Legal Language has evolved due to historical, political, jurisprudential and sociological causes but it cannot be simplified for the understanding of a layman as most lawyers state that the problem is not with the complexity of legal language but the problem lies with the conceptual complexity of the law.[iv]
Peter Tiersma in ‘Legal Language’ has explained that a layman is unable to comprehend the legal language because it is full of unusually lengthy sentence structures, complex vocabulary and redundancy. The difficulty in comprehending the legal language is associated with archaism, use of doublets and triplets, loan words and jargons. Since ‘you cannot ask for Rights when you don’t know about them,’ ignorant people are denied basic rights. This often ends up creating barriers to justice as most of the illiterate, poor, underprivileged clients are unable to understand their rights. ‘The limits of language are the limits of knowledge for, it is the language which makes you think, think a little better, a little clearer.’
It is imperative to impart proper language skills to the law students to avoid poor drafting during practice wherein the client becomes the biggest victim. In Jai Pal Shishodia v. Poonam Rathore and Ors[v], the High Court overturned the lower Court’s decision as poor drafting of pleadings led the trial court to incorrectly inferring a fact and finding against the party. In the study of law, language has great importance; cases turn on the meaning that judges ascribe to words, and lawyers must use the right words to effectuate the wishes of their clients.[vi]
It is essential to rewire young minds during their journey through law school. However, legal language as a subject is taught only in the first year of law school throughout the country. Where after, the use of proper legal language can make or break a case, it is the need of the hour to call for peremptory reforms of uniformly distributing the subject through the entire course of study.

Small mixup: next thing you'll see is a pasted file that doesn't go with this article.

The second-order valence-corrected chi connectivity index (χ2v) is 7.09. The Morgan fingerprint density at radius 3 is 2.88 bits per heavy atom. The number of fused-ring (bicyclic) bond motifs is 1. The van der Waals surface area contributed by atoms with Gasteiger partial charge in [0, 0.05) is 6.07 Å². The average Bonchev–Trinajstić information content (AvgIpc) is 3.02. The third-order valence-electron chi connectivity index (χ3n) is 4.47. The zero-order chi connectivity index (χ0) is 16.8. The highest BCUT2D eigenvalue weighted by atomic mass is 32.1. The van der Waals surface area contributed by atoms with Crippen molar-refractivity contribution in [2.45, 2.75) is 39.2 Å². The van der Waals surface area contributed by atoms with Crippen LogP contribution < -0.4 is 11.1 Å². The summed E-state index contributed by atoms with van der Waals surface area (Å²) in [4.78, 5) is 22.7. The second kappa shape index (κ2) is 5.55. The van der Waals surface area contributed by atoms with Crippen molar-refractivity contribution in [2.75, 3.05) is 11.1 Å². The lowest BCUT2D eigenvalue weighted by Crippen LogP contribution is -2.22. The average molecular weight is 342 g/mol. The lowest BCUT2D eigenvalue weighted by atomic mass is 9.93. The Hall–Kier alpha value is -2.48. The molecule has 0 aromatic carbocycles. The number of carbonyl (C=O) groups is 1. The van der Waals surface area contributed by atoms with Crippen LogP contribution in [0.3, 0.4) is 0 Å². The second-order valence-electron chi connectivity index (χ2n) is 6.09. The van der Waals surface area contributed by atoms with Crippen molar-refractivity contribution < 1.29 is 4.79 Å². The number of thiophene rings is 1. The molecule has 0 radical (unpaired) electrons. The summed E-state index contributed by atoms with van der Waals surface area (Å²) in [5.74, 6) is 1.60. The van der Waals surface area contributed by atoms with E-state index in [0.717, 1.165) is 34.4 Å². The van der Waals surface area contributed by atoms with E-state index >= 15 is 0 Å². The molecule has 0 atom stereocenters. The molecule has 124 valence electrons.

It is equally important to provide assistance and ancillary vocational training to the students who are not proficient in English. Employment of Content-Based Education (CBE) i.e. ‘the concurrent study of language and subject matter’ can help in achieving competitive competence in a more efficient manner. Finally, as David Mellinkoff beautifully observed that “Law is a profession of words” and mastering the art of using the right words in the right context is the golden gateway to becoming an exemplary lawyer!
[i] C.G. Weeramantry, The Law in Crisis 133 (1975).
[ii] Richard Wydick, Plain English for Lawyers, (5th ed, Carolina Academic Press, 2005).
[iii] David Mellinkoff, The Language of the Law, 1963.
[iv] Crandall Joann & Charrow Veda, Linguistic Aspects of Legal Language (1990).
[v] Jai Pal Shishodia v. Poonam Rathore and Ors, 191 (2012) DLT 487.
[vi] Prof. Sheila Hyatt, ‘Legal Language’ (Law.du.edu, 2018)<https://www.law.du.edu/index.php/law-school-learning-aids/legal-language> accessed on May 5, 2020.